Apps ‘don’t affect children’s language development’ if parents still read stories

Watching television or playing with smart phone apps does not have any effect on children’s language development – providing they still spend time reading, researchers have found.

A study from the University of Salford and Lancaster University, published in the Journal Of Children And Media, has found that as long as parents or carers spend time reading with young children, and this time is not reduced in place of television or touchscreen devices such as iPads, children’s exposure to these media should have no effect on the size of their vocabulary.

A team of researchers from the University of Salford and the ESRC International Centre for Language and Cognitive Development at Lancaster University used online questionnaires to get data from 131 parents of children aged 6-36 months.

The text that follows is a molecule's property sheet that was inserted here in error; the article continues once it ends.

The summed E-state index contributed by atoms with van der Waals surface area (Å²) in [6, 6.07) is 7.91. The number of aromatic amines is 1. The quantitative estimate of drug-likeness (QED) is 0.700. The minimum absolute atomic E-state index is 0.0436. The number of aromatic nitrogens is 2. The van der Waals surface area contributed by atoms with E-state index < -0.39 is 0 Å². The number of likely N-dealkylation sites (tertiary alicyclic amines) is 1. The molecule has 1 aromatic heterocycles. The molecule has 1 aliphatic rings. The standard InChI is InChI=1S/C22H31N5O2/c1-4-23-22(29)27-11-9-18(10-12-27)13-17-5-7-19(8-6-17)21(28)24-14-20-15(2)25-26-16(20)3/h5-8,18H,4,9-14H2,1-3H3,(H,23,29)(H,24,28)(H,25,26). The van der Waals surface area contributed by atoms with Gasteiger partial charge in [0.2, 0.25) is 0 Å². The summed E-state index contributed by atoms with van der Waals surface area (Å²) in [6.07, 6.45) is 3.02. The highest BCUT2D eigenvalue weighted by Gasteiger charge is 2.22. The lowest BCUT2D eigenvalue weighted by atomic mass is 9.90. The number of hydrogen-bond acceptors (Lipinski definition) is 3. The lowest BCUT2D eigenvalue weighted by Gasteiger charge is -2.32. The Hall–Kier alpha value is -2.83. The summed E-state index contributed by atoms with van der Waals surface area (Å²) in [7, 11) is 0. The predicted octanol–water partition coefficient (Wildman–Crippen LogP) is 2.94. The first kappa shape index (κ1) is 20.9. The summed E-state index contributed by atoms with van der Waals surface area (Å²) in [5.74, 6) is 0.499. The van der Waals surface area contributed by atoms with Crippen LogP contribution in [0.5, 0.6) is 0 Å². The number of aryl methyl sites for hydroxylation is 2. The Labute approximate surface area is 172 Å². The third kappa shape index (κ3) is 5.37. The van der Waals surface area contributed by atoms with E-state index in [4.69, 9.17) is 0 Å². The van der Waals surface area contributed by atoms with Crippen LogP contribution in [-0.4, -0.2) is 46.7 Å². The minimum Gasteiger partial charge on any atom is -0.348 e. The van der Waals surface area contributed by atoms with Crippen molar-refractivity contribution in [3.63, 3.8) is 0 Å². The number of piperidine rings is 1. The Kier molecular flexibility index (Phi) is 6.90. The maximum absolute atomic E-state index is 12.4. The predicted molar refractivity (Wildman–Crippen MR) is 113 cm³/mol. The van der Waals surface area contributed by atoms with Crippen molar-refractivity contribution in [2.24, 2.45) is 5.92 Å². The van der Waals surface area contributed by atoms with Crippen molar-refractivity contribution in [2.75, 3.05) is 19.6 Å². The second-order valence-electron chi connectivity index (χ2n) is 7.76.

The parents were asked a series of questions about the amount of time on a typical day their children spend watching TV, using devices such as smart phones or tablets, or either reading or having stories read to them.

They were also asked to complete the UK Communicative Development Inventory (CDI) – a detailed checklist of words from different categories such as animals, household items and food and drink which their children were able to say and understand.

Of the families surveyed, 99 per cent of children were read to daily, 82 per cent watched television and 49 per cent used mobile touchscreen devices daily.

The researchers found a positive relationship between the amount of time children spent reading or being read to and their vocabulary size, but time spent watching television or using mobile devices had no relationship – as this reading time was not offset by time in front of screens.

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The research also involved Professor Gert Westermann, LuCiD Co-Investigator and Professor of Psychology at Lancaster University.

This article is adapted from a press release published by Lancaster University on 29 August 2017. 

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